2005 Final Exam - University of Maryland

Jew in the City
Fall Term 2005
Final Take-Home Examination
Due in Dr. Cooperman’s mailbox in the History Dept. by 10:00 am,
12/21. Please have your exam answers time-stamped by someone in
the History office.
Please note: You are encouraged to use your notes, your texts, the
library, the web, newspapers and journals or any other resource in the
preparation of your answers to this examination. However, you may
not prepare your answers together with anyone else. You may not
consult a classmate (or anyone else, other than the professor) on how
to approach the questions or how to frame the answer.
Your answers should be typed and double spaced. The total number of
pages submitted may not exceed 8. Of course, you may assign as
much space as you wish to any given answer. Be guided by the
number of points assigned to the question.
Please hand write and sign the University of Maryland Pledge of Honor
on a separate sheet attached to the exam: “I pledge on my honor that
I have not given or received any unauthorized assistance on this
I. (50%) Answer one.
1. How and why are residentially segregated neighborhoods formed in
cities? Drawing on at least three different locales and time periods,
describe patterns of Jewish residential concentration and/or
segregation, explain the motive forces or conditions that led to their
creation, and evaluate the extent to which these are shaped by
external or internal factors.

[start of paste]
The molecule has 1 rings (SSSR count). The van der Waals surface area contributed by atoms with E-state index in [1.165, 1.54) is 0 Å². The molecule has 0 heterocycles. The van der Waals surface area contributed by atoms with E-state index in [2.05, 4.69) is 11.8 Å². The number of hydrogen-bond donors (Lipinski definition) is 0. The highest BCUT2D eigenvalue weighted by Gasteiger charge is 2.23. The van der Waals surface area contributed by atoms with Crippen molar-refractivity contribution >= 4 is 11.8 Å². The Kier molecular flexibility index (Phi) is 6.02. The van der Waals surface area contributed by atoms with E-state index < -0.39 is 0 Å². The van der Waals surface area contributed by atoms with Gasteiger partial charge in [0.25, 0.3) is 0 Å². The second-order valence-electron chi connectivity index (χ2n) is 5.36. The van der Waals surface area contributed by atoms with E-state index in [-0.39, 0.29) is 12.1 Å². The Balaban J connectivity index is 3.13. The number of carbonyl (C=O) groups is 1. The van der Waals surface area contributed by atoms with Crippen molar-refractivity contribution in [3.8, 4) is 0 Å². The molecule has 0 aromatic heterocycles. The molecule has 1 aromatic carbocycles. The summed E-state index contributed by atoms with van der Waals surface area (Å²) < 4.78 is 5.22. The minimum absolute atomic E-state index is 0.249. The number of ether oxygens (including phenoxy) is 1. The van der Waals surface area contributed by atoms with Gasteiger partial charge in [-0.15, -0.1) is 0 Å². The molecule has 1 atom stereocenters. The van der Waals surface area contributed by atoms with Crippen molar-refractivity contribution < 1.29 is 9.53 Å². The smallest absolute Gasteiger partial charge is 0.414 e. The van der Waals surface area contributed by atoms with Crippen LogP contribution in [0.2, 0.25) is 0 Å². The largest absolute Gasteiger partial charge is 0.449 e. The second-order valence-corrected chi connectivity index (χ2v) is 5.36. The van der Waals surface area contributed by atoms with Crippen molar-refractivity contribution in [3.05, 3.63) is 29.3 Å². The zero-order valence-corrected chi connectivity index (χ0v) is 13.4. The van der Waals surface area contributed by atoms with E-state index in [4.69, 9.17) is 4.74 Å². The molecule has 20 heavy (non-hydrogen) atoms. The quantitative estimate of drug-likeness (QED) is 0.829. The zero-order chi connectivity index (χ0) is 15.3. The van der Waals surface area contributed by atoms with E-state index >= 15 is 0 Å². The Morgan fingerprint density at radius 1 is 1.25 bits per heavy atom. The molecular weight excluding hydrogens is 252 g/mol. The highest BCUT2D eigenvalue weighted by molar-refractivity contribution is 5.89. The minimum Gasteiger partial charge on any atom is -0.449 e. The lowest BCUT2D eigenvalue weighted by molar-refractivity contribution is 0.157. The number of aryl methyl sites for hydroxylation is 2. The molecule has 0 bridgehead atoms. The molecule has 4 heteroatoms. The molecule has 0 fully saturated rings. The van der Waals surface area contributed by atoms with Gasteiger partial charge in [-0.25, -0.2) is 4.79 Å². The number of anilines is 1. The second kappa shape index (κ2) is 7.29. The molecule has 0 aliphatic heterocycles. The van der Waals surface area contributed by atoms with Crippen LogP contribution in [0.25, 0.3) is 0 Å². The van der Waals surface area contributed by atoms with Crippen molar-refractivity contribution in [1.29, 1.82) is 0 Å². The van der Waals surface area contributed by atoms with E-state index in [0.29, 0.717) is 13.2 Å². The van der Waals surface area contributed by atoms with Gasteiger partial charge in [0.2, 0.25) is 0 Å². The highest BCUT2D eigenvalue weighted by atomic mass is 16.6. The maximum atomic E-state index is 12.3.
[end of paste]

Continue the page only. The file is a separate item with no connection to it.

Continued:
2. The city, perhaps the greatest artifact produced by man, is often
understood as a concrete representation of deeply held social values.
Discuss with reference to Jewish history. Your answer should elaborate
on at least three different areas or themes where this understanding is
operative. Your answer could, for example, touch upon the relation
between the urban and the sacred, the function of monumental
architecture, the narratives of urban history, the social organization of
urban space, literary representations of urban life, etc.
3. The debate over the political future of Jerusalem is in fact a debate
over the nature of civic life. Discuss with reference to aspects of urban
life illustrated in at least three times and/or places other than
contemporary Jerusalem. [A good answer will try to put present
debates about Jerusalem into a comparative and historical context.] Be
specific about what you mean by “civic life.”
II. (50%) Answer two.
4. There have been several violent (and even fatal) confrontations
between Lubavitch Hasidim and their non-Jewish neighbors in Crown
Heights, Brooklyn. Are these pogroms? urban riots? Base your answer
on the readings we dealt with in class about the nature and dynamic of
anti-Jewish riots in at least two other areas.
5. It is often claimed that America has been devoted from its inception
to the positive value of ethnic diversity as a cultural norm and a source
of economic growth. Discuss and, drawing on our class readings (as
well as any other sources you wish) decide how the Jewish urban
experience has reflected or refuted this assumpiton.
6. The sacredness of Jerusalem is one of the “givens” of much political
discussion these days. Describe how Jerusalem became, and then
remained, sacred for Jews. How has this sacredness affected state
policy in modern times? How does this understanding of the city as
sacred line up with what you know about urban history generally?
7. The experience of women in the American Jewish community has
been used by scholars, writers of fiction, and film makers as a key to
the general experience of Jews in the modern city. Give examples and
explain how each writer or film maker you cite understands the linked
processes of modernization, urbanization and Americanization.
8. The conditions of urban life have often been understood as inimical
to the preservation of Jewish identity. Basing yourself on the readings
(and films) assigned for the course, illustrate how this contention is
put forward by at least two authors and discuss its merits.